With an angry gesture, he flung open the door of his cabin and entered. The day had been a trying one. He had looked forward to it for sixty hours or so with distaste amounting almost to dread; but old Clinchell had become unbearable, and it had been necessary to bring the questions at issue to a head.
"I got out of it better'n I had any right to expect." Andrest shook his head doubtfully. "I 'lowed I'd sure have to kill him or somebody, but the politicians down to Deerport seemed to understand. They was real reasonable. Like as not they knowed I meant what I said. Perhaps they're tired of old Clinchell's meanness theirselves. I got him under bond, anyhow. Now, if he kills me, there ain't no self-defense or legality to it nohow, and it 'll cost the old scoundrel fifty thousand dollars. He'd just as soon pay two-three thousand dollars in lawyers' fees and court troubles for killin' a man, but fifty thousand's different. I bet it wouldn't be any satisfaction killin' a no-'count shanty-boater if you forfeit fifty thousand dollars. It wouldn't be to me, I know that!"
A voice sounded from up the bank. The morose depression vanished from Andrest's countenance. That voice was sweeter than any bird's to his ear, and he knew some lovely singing birds. He sprang to the bow deck and up the bank. His face was alight with smiles. His eyes were shining with happiness.
At the top of the bank he looked the half-circle around, but saw no one. He laughed aloud.
"Hoo-wu!" he replied and then ran out in a half-circle to accept the challenge.
Sure enough, he found tracks, and following these in the soft wood loam he traced their maker into a crevice in a cottonwood-tree that was seven feet in diameter. He went right into the hollow, and immediately there was a shrill squeal.
Backing out, Andrest was followed by a young woman, hardly more than a girl. She looked him fairly in his blue eyes and demanded:
"Then he cayn't kill you!" she exclaimed. "And you didn't get to shoot him?"
"I just got the drop on him, and I took him down to Deerport—"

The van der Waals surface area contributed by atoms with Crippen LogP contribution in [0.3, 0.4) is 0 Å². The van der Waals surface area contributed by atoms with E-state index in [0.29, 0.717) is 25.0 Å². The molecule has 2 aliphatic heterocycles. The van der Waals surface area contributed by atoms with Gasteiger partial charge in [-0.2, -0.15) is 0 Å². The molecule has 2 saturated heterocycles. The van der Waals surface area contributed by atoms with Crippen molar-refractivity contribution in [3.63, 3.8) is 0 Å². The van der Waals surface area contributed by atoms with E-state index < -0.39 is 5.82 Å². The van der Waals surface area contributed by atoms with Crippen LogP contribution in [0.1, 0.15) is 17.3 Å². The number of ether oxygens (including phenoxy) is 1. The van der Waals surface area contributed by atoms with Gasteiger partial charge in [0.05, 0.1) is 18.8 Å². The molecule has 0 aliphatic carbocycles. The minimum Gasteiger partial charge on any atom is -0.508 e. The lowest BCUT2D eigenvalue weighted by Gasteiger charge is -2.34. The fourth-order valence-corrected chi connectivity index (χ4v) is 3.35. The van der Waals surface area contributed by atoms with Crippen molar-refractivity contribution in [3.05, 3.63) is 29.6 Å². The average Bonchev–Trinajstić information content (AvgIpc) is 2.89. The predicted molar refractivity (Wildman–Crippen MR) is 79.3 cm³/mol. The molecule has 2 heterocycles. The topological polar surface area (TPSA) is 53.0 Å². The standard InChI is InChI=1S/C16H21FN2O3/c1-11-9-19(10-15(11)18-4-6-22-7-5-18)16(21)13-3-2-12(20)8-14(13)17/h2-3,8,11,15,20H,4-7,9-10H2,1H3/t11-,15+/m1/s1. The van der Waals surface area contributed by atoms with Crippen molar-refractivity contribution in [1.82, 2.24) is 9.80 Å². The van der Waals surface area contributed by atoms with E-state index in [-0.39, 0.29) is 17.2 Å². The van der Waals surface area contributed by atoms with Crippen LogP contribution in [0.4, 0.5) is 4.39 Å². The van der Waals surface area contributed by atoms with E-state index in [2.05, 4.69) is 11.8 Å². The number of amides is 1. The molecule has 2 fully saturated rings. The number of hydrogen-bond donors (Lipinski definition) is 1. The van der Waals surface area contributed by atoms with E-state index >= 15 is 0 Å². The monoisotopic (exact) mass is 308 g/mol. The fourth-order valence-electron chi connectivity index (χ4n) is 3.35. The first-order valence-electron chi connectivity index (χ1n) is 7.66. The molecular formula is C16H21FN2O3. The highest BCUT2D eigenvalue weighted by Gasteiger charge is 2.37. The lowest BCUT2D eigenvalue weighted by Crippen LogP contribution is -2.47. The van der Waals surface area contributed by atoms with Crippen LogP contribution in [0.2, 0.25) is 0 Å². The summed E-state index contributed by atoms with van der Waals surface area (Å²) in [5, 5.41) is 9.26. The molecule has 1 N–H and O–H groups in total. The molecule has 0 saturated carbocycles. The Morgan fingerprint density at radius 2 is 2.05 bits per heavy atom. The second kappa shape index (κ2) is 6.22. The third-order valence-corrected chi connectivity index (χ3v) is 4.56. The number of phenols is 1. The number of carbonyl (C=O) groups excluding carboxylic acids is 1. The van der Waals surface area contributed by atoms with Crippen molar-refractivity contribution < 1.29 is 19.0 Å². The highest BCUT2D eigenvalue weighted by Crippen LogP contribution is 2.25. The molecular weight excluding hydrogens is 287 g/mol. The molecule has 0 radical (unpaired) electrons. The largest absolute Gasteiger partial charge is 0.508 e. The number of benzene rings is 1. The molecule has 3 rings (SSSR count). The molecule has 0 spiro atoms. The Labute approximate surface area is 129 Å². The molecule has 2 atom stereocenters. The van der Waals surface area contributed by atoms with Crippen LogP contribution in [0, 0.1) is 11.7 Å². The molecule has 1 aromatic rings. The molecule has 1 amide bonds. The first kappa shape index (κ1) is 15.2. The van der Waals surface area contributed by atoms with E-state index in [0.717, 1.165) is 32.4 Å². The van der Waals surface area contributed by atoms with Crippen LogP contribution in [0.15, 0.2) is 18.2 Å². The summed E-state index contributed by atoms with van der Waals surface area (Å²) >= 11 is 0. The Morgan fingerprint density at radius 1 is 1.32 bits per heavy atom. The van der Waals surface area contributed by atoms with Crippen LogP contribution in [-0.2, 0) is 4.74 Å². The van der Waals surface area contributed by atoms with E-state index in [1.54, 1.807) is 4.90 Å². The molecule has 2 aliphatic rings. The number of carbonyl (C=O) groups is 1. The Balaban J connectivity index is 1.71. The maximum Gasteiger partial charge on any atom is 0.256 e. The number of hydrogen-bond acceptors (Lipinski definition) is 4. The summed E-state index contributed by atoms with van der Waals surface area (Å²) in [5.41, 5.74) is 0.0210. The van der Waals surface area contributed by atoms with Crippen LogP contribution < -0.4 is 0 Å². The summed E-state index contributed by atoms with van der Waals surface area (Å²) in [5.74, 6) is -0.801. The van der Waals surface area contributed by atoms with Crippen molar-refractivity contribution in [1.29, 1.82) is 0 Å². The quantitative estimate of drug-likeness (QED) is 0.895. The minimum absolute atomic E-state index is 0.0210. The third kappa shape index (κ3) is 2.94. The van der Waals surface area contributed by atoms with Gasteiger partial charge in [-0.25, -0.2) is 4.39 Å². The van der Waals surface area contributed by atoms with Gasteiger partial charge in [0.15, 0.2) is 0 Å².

"And Judge Darkin bonded him?"
"He sure did."
"But he's friendly to daddy!"
"He bonded him," Andrest insisted. "Course the sheriff 'lowed he'd heard old—your daddy say he'd kill me."
"Why didn't he he? He never let on but lie before!" she demanded.
"I asked him did he want to tell me a lady lied. Then he said your daddy 'lowed to get me."
"You—you asked him that?" she demanded, her face blank with surprise. "Sho! And there's folks that 'lowed you—you warn't quite bright!"
Andrest grinned sheepishly.
"I just wanted to know!" she exclaimed. "Good day, sir!"
She turned and fled into the big timber. Unhitching a mule, she mounted and soon disappeared.
Andrest looked after her long after she had been lost to his view in the dark woods. It was friendly of her to come and see him there. She always had been friendly to him. Sometimes he wondered at that—the daughter of a rich old planter, who might have been friendly with any young man in the St. Francis bottoms, where there were young men of the quality kind.
He was under no illusions regarding his position. Clinchell had been bested personally, but the old man would now work his schemes indirectly. Andrest knew that his troubles had but just begun.
Only one sure escape was open to him, and that was flight. He could drop down St. Francis into old Mississip', and there would be slight chance of old Clinchell chasing him farther. That meant abandoning the beautiful forest river, fleeing from the wonderful Dark Bend swamps, and leaving Sue Belle Clinchell for some other young man to get. If he went, she would properly despise him; if he remained, he must fight—fight bushwhacking enemies and bought assailants.